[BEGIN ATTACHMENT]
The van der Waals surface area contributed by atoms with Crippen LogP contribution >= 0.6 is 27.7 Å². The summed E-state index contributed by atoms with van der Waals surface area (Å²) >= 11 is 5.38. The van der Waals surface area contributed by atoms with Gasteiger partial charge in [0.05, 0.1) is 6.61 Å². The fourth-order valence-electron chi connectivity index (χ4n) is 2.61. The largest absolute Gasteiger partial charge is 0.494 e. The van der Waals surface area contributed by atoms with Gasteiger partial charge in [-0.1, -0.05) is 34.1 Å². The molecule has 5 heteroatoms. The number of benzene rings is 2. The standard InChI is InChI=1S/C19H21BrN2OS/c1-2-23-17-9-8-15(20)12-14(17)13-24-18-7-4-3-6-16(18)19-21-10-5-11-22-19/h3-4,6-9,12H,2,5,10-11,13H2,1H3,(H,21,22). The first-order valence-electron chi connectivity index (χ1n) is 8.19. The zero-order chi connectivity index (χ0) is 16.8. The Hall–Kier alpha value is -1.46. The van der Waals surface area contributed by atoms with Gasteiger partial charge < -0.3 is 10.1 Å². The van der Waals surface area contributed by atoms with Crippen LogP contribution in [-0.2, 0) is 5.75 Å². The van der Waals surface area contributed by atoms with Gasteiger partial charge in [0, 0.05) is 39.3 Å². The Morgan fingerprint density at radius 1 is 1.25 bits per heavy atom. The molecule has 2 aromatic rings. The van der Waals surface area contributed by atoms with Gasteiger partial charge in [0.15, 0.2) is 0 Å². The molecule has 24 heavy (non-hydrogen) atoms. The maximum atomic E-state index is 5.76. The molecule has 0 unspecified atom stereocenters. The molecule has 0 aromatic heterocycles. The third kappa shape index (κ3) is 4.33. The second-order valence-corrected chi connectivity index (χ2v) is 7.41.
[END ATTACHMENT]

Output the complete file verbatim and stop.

The van der Waals surface area contributed by atoms with Crippen LogP contribution >= 0.6 is 27.7 Å². The summed E-state index contributed by atoms with van der Waals surface area (Å²) >= 11 is 5.38. The van der Waals surface area contributed by atoms with Gasteiger partial charge in [0.05, 0.1) is 6.61 Å². The fourth-order valence-electron chi connectivity index (χ4n) is 2.61. The largest absolute Gasteiger partial charge is 0.494 e. The van der Waals surface area contributed by atoms with Gasteiger partial charge in [-0.1, -0.05) is 34.1 Å². The molecule has 5 heteroatoms. The number of benzene rings is 2. The standard InChI is InChI=1S/C19H21BrN2OS/c1-2-23-17-9-8-15(20)12-14(17)13-24-18-7-4-3-6-16(18)19-21-10-5-11-22-19/h3-4,6-9,12H,2,5,10-11,13H2,1H3,(H,21,22). The first-order valence-electron chi connectivity index (χ1n) is 8.19. The zero-order chi connectivity index (χ0) is 16.8. The Hall–Kier alpha value is -1.46. The van der Waals surface area contributed by atoms with Gasteiger partial charge < -0.3 is 10.1 Å². The van der Waals surface area contributed by atoms with Crippen LogP contribution in [-0.2, 0) is 5.75 Å². The van der Waals surface area contributed by atoms with Gasteiger partial charge in [0, 0.05) is 39.3 Å². The Morgan fingerprint density at radius 1 is 1.25 bits per heavy atom. The molecule has 2 aromatic rings. The van der Waals surface area contributed by atoms with Gasteiger partial charge in [0.15, 0.2) is 0 Å². The molecule has 24 heavy (non-hydrogen) atoms. The maximum atomic E-state index is 5.76. The molecule has 0 unspecified atom stereocenters. The molecule has 0 aromatic heterocycles. The third kappa shape index (κ3) is 4.33. The second-order valence-corrected chi connectivity index (χ2v) is 7.41.